There is a right of appeal to the Secretary of State against the serving of the notice, but the appeal must be made before the notice comes into effect. Information on the appeal procedures will be sent to you when the enforcement notice is served.
If you submit an appeal, the requirements of the notice are suspended until the appeal is determined.
If you do not appeal, or if the appeal is dismissed and the notice comes into effect, then at the end of the compliance period an officer will visit the site to inspect whether the requirements of the enforcement notice have been complied with.
What happens if you do not comply with the Enforcement Notice?
It is a criminal offence not to comply with any requirements of the enforcement notice once the compliance period has expired. We may therefore instigate legal proceedings. The penalty on conviction, for being in breach of an enforcement notice is a maximum fine of £20,000 if tried in the Magistrates Court or an unlimited fine if tried in the Crown Court.
When do we prosecute?
Failure to comply with any requirement of a statutory notice is a criminal offence.
We will always consider whether legal proceedings should be instigated in these circumstances.
The circumstances that warrant prosecution will normally be characterised by one of the following:
- A flagrant breach of the law which has destroyed the fabric of a historic building or involved the removal of a protected tree.
- A flagrant breach of law which is continuing to affect public amenity or the environment, for example where advertisements are displayed without advertisement consent, particularly in relation to where these are attached to listed buildings or in conservation areas.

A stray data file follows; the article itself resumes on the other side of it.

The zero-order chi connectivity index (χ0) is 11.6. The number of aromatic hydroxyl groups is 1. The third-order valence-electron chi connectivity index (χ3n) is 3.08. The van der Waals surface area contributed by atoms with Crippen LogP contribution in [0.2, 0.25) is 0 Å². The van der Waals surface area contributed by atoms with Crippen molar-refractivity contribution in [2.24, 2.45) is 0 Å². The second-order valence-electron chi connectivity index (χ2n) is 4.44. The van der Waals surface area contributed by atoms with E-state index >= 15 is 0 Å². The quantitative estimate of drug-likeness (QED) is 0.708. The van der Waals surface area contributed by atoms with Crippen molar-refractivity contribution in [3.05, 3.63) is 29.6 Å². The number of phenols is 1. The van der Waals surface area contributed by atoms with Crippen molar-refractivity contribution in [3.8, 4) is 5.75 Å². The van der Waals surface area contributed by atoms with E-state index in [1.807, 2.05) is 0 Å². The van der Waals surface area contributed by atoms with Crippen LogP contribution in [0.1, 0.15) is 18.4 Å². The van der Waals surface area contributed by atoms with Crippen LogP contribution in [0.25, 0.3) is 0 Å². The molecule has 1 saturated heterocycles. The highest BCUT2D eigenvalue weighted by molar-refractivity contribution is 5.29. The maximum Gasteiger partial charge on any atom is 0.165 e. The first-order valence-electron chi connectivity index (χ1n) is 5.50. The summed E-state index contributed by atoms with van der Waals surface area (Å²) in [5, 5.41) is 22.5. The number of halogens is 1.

- Failure to comply with enforcement notices and the offender has been given a reasonable opportunity to comply with its requirements.
- Where there is a history of similar offences related to the risk to the protection of the environment.
Immunity from enforcement action
If you consider that development is authorised you can apply for a Certificate of Lawful Existing Use or Development. The circumstances in which you may wish to consider this course of action are set out below:
- You do not agree with us that the works are development requiring planning permission.
- You consider that the development is immune from enforcement action because it has existed for more than 4 years in the case of a residential use, the erection of a building, an extension or other built development.
- You consider that the development is immune from enforcement action because it has existed for more than 10 years in the case of changes of use or breach of condition.
- If you apply for a Certificate of Lawful Existing Use or Development, the responsibility is on the applicant to prove that the development has existed for the appropriate amount of time. You will be required to submit supporting documents, along with copies of appropriate plans and the required fee.
Officers will try to negotiate to resolve the problem. Most enforcement investigations are resolved without the need for formal enforcement action.
However, it is important that if you carry out work without the necessary consent, it may cause difficulties in the future if the land is put up for sale. All work carried out in breach of planning control will be revealed on any local authority search carried out on the property.
If you suspect a breach of planning control you should either:
- Send us an email outlining your concerns
- Report a breach online
- Ask your ward councillor or parish council to take your enquiry